If you’re a book lover who spends any amount of time on social media, you’ve seen “the dress”. Aged book covers making up a gorgeous, corset bodice… flowing lace skirt trimmed with delicate pages… you know… THE DRESS!! In case you’ve managed to miss it’s gloriousness… here’s what I’m referring to:
So, now that we’re all “on the same page” (ha… yeah, that was bad, I know)… how gorgeous is THAT!?! The dressmaker, French designer Sylvie Facon, has been making gowns with this kind of unique flair since the mid 90s. Her creations range from runway-ready haute couture to simple, stylish “little black dresses”. You can even request a custom design (when her schedule allows) through her website.
Recently, I was able to ask Sylvie a few questions about the dress’s inspiration, design (often seen online called “the Bibliophile Dress”, but named “Tribute To Books” by its creator), and what her favorite book is! The questions were asked and answered on social media, in her native French. Huge thanks to Sylvie for taking the time to indulge a fan, and to my friend Maya for helping with the non-Google-Translate translation I’m including here.
Your dresses are absolute works of art. Where do you find the inspiration for your creations, and in particular for the amazing book dress?
I find inspiration from many different domains: nature, paintings, and in general anything that I find beautiful, associated with unusual materials, every day objects…like old books for example.
For the book dress, I have a friend who owns a bookstore with shelves that bend from the weight of old books which are no longer for sale. I told her that certain books that old and that beautiful fascinate me, and I could make a dress from them. She told me to use them, which I was eager to do! That’s how the dress was born.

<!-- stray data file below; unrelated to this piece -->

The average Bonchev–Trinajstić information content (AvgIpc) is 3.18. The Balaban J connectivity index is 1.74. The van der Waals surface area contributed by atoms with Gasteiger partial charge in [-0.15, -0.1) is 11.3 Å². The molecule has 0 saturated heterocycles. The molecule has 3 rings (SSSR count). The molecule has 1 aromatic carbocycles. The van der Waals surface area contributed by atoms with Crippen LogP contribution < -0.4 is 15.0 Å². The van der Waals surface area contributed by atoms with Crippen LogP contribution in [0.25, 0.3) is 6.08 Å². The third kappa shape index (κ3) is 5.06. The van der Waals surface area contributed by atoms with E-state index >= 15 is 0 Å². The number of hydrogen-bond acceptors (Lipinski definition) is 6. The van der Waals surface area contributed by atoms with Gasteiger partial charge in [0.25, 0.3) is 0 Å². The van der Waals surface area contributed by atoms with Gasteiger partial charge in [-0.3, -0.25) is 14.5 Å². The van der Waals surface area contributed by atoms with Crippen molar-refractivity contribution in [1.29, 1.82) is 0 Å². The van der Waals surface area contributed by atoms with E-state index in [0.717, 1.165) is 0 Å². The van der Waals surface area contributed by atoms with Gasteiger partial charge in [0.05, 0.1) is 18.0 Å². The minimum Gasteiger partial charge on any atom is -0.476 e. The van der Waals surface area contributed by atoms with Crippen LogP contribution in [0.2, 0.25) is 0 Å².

[On Sylvie’s website, you can find incredible examples of dresses inspired by things like the garden, her hometown, and a violin. On her Instagram, you can find dress images based on, among other things, classic artwork (which she paints herself!) and even hay!]
Are you a big fan of reading? If so, what are some of your favorite books?
I will surprise you, I haven’t read in a long time, as I devote my time entirely to the creation of my dresses. Everything that is time consuming takes time away from creating.
I don’t have a favorite book. It’s the beauty of books that interest me really, not the contents. I only buy illustrative books that are close to my world.
How long did it take you to make the “Tribute To Books” dress, and what materials did you use?
I spent a lot of time creating this book dress, even if the concept is very simple: on the bust, the books are stored as you find them on a shelf. On the skirt, the books are in the other direction with the pages on display. We had to create a whole support structure on the bust and under the skirt, which is made of lace.
I spent about 300 hours on this dress; most of the time it takes me between 200 and 300 hours to make one dress.
Which is your favorite dress, of all you’ve made?
I don’t have a favorite dress. My favorite is the next one I’m going to make! And the one I dream of making, as I’m always out of time. This passion requires time.
[While Sylvie may not have a true favorite dress, she has revisited the book theme through the years. Here are a few of her other gowns that feature books and/or writing.]
While I finished the research for this, I found “Tribute To Books” on Sylvie’s Instagram feed, her third post back in 2017. I’m not sure if that’s when the dress was first made, but here’s the caption she posted with the picture (in French, with the Google Translate version of English this time):
“Once upon a time… magnificent books, that had been sleeping for many years at the Grand Librairie, found a place of honor on the chest of a beautiful princess. Over 250 hours of work, 40 meters wide at the bottom of this dress, displayed in the window of our beautiful Arrageoise bookstore.”
Fanny Wargniez, model
What a beautiful tale.